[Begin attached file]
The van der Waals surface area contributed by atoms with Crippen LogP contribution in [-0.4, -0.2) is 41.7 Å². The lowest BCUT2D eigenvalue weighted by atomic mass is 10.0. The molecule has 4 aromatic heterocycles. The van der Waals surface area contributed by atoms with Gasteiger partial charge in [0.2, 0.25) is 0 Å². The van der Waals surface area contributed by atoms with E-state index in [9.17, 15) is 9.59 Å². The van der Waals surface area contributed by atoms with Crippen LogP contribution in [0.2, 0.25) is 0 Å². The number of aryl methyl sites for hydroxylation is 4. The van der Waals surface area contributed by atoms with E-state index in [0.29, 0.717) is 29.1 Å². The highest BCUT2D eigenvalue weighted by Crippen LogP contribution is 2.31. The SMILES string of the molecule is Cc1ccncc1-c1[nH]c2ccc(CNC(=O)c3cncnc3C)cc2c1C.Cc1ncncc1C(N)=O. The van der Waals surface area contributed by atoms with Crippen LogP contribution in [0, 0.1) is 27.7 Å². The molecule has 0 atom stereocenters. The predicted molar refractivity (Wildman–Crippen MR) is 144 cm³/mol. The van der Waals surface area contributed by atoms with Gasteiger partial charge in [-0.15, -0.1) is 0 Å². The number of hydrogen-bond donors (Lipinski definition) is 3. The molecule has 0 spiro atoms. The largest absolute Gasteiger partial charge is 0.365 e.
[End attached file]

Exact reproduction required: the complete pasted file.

The van der Waals surface area contributed by atoms with Crippen LogP contribution in [-0.4, -0.2) is 41.7 Å². The lowest BCUT2D eigenvalue weighted by atomic mass is 10.0. The molecule has 4 aromatic heterocycles. The van der Waals surface area contributed by atoms with Gasteiger partial charge in [0.2, 0.25) is 0 Å². The van der Waals surface area contributed by atoms with E-state index in [9.17, 15) is 9.59 Å². The van der Waals surface area contributed by atoms with Crippen LogP contribution in [0.2, 0.25) is 0 Å². The number of aryl methyl sites for hydroxylation is 4. The van der Waals surface area contributed by atoms with E-state index in [0.29, 0.717) is 29.1 Å². The highest BCUT2D eigenvalue weighted by Crippen LogP contribution is 2.31. The SMILES string of the molecule is Cc1ccncc1-c1[nH]c2ccc(CNC(=O)c3cncnc3C)cc2c1C.Cc1ncncc1C(N)=O. The van der Waals surface area contributed by atoms with Crippen LogP contribution in [0, 0.1) is 27.7 Å². The molecule has 0 atom stereocenters. The predicted molar refractivity (Wildman–Crippen MR) is 144 cm³/mol. The van der Waals surface area contributed by atoms with Gasteiger partial charge in [-0.15, -0.1) is 0 Å². The number of hydrogen-bond donors (Lipinski definition) is 3. The molecule has 0 spiro atoms. The largest absolute Gasteiger partial charge is 0.365 e.